Originally Posted by mlang46
if it is properly calibrated wouldn't the saturation effects be the same as a bulb projector? Also the led used in this projector is the Phatlight 120 and this is the same led used in the first generation of projectors
Yes, it's the same Luminus product, but evidently they have been able to improve output, and the new projectors are benefitting from this.
I think you could have much more control of the color at low light levels and the image would be more relaxing to watch with almost zero rainbows.
That's the theory, yes. I will say that I have seen both the Runco Q750 and the Projection Design Avielo Kroma, and I thought they both threw a beautiful image. I would have bought the Kroma on the spot if it were quiet and did 3D. Maybe even if it didn't do 3D. But it has quite a noisy fan.
I have heard that glasses in 3d attenuate the light by 75 percent so if you are looking at a 100 diagonal gain 1 screen and want 16 ft lamberts Brightness than you would need around 1900 D65 lumens which would mean you would have to start with around 3000 lumens uncalibrated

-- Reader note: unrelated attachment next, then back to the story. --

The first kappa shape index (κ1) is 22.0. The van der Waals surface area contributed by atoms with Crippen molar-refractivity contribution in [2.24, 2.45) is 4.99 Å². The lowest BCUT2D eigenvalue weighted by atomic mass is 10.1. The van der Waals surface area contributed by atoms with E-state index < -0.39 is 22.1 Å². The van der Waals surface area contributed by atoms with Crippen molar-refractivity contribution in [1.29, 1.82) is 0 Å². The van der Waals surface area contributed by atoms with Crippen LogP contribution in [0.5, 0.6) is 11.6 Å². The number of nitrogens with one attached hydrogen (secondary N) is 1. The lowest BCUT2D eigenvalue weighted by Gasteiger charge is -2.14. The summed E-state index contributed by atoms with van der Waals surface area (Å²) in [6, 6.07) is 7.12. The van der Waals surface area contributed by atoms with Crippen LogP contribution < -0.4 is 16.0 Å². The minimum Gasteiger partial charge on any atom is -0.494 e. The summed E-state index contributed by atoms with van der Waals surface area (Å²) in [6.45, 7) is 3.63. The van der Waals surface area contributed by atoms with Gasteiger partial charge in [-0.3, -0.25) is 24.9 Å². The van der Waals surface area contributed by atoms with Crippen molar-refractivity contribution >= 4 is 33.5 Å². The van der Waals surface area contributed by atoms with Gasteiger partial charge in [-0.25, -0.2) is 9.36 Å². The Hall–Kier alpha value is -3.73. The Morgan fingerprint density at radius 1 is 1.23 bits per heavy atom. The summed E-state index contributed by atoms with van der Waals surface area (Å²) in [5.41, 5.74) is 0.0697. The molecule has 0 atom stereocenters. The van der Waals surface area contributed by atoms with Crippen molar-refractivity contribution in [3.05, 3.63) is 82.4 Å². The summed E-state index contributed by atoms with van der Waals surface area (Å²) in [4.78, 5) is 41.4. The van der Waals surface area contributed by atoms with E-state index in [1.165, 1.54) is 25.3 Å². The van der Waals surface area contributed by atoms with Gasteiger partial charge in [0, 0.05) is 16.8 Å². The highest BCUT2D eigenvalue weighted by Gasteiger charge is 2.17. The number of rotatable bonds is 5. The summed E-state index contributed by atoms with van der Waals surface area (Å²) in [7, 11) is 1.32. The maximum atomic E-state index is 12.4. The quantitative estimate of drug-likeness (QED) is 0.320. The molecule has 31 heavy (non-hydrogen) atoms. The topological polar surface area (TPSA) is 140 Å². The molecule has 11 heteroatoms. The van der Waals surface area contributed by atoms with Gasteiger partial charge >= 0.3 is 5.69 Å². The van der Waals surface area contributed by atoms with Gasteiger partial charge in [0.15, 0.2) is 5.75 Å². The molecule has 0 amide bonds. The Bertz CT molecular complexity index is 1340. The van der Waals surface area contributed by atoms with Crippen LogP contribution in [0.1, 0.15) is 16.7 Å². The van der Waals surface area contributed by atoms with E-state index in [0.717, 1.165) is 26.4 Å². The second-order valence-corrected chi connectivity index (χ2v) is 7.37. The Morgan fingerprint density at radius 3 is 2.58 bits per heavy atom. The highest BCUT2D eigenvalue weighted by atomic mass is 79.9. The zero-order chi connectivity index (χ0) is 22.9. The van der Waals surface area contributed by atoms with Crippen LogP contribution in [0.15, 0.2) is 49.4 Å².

This is a big question -- Sim2 have said that the very short blanking intervals on their glasses yield a brighter image.
I did the math on the big Sony. Since most folks seem to be getting in the neighborhood of 1500 D65 lumens in high lamp (unless at very long throw), on my 110" diagonal 1.78 screen with 0.95 gain, I would see between 8 and 12 ftL (assuming between 70 and 80% losses due to glasses). That's quite bright for 3D.
The MICO, assuming 800 calibrated lumens (which is a total guess) would be between 4 and 6 under the same assumptions, which is pretty decent and comparable to a commercial cinema, but perhaps the fancy glasses would improve the experience.
In both cases, there's the potential for operating in a less accurate "dynamic" configuration that would also yield more light.